Ibrahim Harouna and his neighbours sit under a tree at his uncle’s house, playing chess and chatting amid the simmering heat of Ouagadougou, the capital of Burkina Faso.
The last time Siyabulela Sokomani ran a marathon he did so with a tree strapped to his back. A native wild olive sapling to be exact. It affected his race time for sure, with the seasoned runner completing the 42.2 km race in 4.42 hours rather than his usual 3.37 hours.
Abdoulaye Maiga proudly displays an album showing photos of him and his family during happier times when they all lived together in their home in northern Mali. Today, these memories seem distant and painful.
Desertification is not cheap. It has social, cultural, environmental and of course economic costs to reverse what it destroys.
At his speech at the United Nations Convention to Combat Desertification (UNCCD) summit in Delhi, Prime Minister Narendra Modi emphasised South-South cooperation and technology solutions, but issues of land ownership dog the ongoing negotiations.
As the second week of the UNCCD Conference of Parties (COP) kicked off in Delhi, Indian Prime Minister Narendra Modi highlighted South-South cooperation and issues of land degradation.
Expectations are high, perhaps too high, as the 14th Conference of the Parties (CoP 14) of the United Nations Convention to Combat Desertification (UNCCD), now into the third day of its two-week session, is being held outside the smog-filled Indian capital of New Delhi.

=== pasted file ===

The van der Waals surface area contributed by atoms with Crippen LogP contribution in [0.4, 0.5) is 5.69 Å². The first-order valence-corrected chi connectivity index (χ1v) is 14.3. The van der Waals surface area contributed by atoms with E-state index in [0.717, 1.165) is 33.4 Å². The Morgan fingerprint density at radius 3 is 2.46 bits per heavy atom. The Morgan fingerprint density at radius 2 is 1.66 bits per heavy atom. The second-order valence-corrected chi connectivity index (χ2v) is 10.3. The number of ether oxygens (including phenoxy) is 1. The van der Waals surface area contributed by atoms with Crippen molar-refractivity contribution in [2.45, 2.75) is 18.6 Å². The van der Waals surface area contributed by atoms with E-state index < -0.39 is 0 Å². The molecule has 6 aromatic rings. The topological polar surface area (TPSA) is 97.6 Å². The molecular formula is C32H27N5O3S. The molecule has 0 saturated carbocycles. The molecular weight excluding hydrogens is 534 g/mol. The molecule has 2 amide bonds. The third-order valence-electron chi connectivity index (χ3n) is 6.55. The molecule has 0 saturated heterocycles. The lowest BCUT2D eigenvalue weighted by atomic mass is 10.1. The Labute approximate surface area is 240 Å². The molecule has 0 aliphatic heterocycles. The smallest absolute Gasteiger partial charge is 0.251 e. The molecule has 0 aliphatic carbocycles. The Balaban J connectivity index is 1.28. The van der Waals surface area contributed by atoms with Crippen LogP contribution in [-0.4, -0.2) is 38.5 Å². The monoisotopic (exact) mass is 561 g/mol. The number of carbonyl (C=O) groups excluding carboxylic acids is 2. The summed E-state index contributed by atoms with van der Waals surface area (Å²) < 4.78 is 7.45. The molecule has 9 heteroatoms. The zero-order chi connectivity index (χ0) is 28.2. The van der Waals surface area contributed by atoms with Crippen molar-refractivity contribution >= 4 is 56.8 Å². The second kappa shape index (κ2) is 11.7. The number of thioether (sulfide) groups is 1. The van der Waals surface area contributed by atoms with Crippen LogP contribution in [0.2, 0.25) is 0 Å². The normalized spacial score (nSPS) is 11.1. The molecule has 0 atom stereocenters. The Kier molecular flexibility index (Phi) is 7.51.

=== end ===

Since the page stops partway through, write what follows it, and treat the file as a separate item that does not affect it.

The villagers living on the foothills of Mount Kenya have a belief: If they burn the forest, the rains will come.
Jennifer Handondo, a small scale farmer of Choma district in southern Zambia, plants food crops such as maize mostly for her family’s needs. Because of uncharacteristically high temperatures and low rainfall during the rainy season in March, the divorced mother who single-handedly supports her three children, has not been able to harvest as much as she usually does. So she has diversified into selling seedlings of neem, Moringa and other medicinal trees.
Environmental and humanitarian action is often understood as two different sectors. However, the lack of awareness regarding its intersections could lead to further long-term devastation.
As the weather continues to change and land becomes degraded, the socio-economic security implications are vast. In an effort to tackle these issues, climate-smart agriculture is quickly gaining traction around the world.
The international community still has a long way to go to chart a new, sustainable course for humanity. But the upcoming climate change meetings provide a renewed opportunity to tackle climate change head on.
With two-thirds of the world’s population projected to be living in cities by 2050, increasing pressure continues to be placed on forests which are being cleared to make way for agricultural production.
Businesses are being encouraged to follow the lead of the youth to halt desertification, reduce degradation, improve agricultural sustainability and restore damaged lands.
(UNCCD) - Monday, 17 June is World Day to Combat Desertification. It will be observed all over the world.
Download the message from Mr. António Guterres, United Nations Secretary General, by clicking on this link: < https://www.youtube.com/watch?v=pIJf-5FUg4k&feature=youtu.be>
Events marking the 25th anniversary of the Convention to Combat Desertification (UNCCD) and the World Day to Combat Desertification
opened here Monday, Jun. 17 with a call for urgent action to protect and restore degrading land.
The coming decades will be crucial in shaping and implementing a transformative land agenda, according to a scientist at the United Nations Convention to Combat Desertification (UNCCD) framework for Land Degradation Neutrality (LDN).